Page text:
Certain conditions may be made worse by hormone replacement therapy (HRT). If you have or have had any of the following conditions and/or which were worse during pregnancy or with previous use of hormones tell your doctor who will monitor you closely:
- uterine (womb) fibroids
- clots in the blood vessels (thrombosis, deep vein thrombosis, lung embolism) or an increased risk of developing this
- if anyone in your family has ever had an oestrogen-dependent cancer, such as a close relative who has had breast cancer or cancer of the lining of the womb
- high blood pressure
- heart disease
- liver disorders
- kidney disorders
- migraine or (severe) headache
- systemic lupus erythematosus (SLE, an immune disorder affecting the skin and other organs)
- endometrial hyperplasia (thickening of the lining of the womb)
- otosclerosis (inherited deafness).
Tell your doctor if you notice any change in your condition while using Ovestin.
Reasons for immediately stopping Ovestin Ovula:
- jaundice (your skin goes yellow)
- a sudden increase in blood pressure
- if you get migraine, or severe headaches, for the first time
Effects on your risk of developing cancer
Every woman is at a small risk of getting endometrial cancer (cancer of the lining of the womb), whether or not HRT is used. The risk of cancer of the lining of the womb increases with the duration of treatment.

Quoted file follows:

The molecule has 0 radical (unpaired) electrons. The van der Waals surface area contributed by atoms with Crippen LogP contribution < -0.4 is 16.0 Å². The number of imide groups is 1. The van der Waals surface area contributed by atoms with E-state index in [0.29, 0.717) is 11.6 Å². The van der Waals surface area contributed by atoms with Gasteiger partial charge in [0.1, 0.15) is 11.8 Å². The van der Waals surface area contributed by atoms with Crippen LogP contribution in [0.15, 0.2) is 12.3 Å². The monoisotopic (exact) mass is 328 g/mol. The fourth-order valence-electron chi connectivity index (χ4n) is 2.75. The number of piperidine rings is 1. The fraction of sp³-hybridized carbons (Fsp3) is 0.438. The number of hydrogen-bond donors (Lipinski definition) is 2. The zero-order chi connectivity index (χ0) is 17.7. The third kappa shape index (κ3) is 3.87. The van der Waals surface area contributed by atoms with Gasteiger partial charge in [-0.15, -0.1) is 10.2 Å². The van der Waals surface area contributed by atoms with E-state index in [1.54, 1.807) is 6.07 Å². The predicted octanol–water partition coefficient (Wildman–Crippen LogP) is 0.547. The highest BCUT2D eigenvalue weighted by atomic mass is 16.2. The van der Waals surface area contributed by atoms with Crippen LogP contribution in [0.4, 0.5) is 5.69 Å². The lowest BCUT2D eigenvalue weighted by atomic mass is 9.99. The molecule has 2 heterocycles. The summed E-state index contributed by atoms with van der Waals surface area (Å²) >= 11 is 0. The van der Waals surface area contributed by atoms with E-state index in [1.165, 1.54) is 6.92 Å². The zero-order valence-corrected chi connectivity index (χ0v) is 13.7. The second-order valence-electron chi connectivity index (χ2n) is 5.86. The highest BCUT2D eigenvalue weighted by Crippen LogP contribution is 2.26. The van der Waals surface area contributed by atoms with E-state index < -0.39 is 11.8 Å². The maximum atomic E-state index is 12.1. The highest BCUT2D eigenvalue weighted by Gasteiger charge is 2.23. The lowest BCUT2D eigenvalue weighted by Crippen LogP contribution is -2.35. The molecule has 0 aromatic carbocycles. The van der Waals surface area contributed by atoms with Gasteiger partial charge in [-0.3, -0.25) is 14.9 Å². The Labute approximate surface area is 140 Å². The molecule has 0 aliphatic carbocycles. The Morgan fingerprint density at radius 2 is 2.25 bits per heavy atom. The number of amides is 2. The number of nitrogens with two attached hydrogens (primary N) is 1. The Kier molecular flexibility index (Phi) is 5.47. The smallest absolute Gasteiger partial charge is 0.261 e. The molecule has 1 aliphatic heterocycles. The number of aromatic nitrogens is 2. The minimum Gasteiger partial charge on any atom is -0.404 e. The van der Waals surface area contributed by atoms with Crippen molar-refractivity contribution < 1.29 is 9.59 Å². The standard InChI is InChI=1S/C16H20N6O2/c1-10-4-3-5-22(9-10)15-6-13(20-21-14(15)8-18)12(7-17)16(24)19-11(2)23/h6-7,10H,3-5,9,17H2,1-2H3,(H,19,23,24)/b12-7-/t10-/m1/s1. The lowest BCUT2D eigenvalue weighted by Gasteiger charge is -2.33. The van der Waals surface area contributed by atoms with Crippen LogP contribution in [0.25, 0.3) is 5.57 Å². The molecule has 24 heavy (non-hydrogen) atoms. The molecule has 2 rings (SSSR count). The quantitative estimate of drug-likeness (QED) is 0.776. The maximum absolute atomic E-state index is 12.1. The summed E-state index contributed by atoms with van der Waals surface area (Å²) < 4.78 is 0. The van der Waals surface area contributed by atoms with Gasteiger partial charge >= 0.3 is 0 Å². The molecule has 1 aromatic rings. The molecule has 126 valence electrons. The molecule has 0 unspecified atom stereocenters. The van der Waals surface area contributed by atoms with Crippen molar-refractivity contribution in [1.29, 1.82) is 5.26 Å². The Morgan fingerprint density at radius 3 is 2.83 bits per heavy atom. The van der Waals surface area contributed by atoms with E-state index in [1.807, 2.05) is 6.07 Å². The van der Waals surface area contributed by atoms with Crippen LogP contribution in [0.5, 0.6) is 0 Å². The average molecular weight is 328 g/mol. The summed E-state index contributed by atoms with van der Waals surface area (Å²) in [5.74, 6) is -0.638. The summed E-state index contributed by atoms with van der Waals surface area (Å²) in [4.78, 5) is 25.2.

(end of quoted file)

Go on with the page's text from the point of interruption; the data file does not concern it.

Breakthrough bleeding or spotting may occur during the first few months of using Ovestin.
Tell your doctor if the bleeding or spotting:
- carries on for more than the first few months
- starts after you have been on Ovestin for a while
- carries on even after you have stopped using Ovestin.
Women who have breast cancer, or have had breast cancer in the past, should not use Ovestin Ovula.
Taking oestrogen or oestrogen-progestogen combined HRT or Ovestin for several years slightly increases the risk of breast cancer. The risk increases with the duration of use and returns to normal within about five years after stopping HRT. Women using combined HRT have a slightly greater risk of developing breast cancer than women using oestrogen-only HRT.
It is not known whether Ovestin is associated with the same higher chance of having breast cancer diagnosed as other hormone replacement therapies.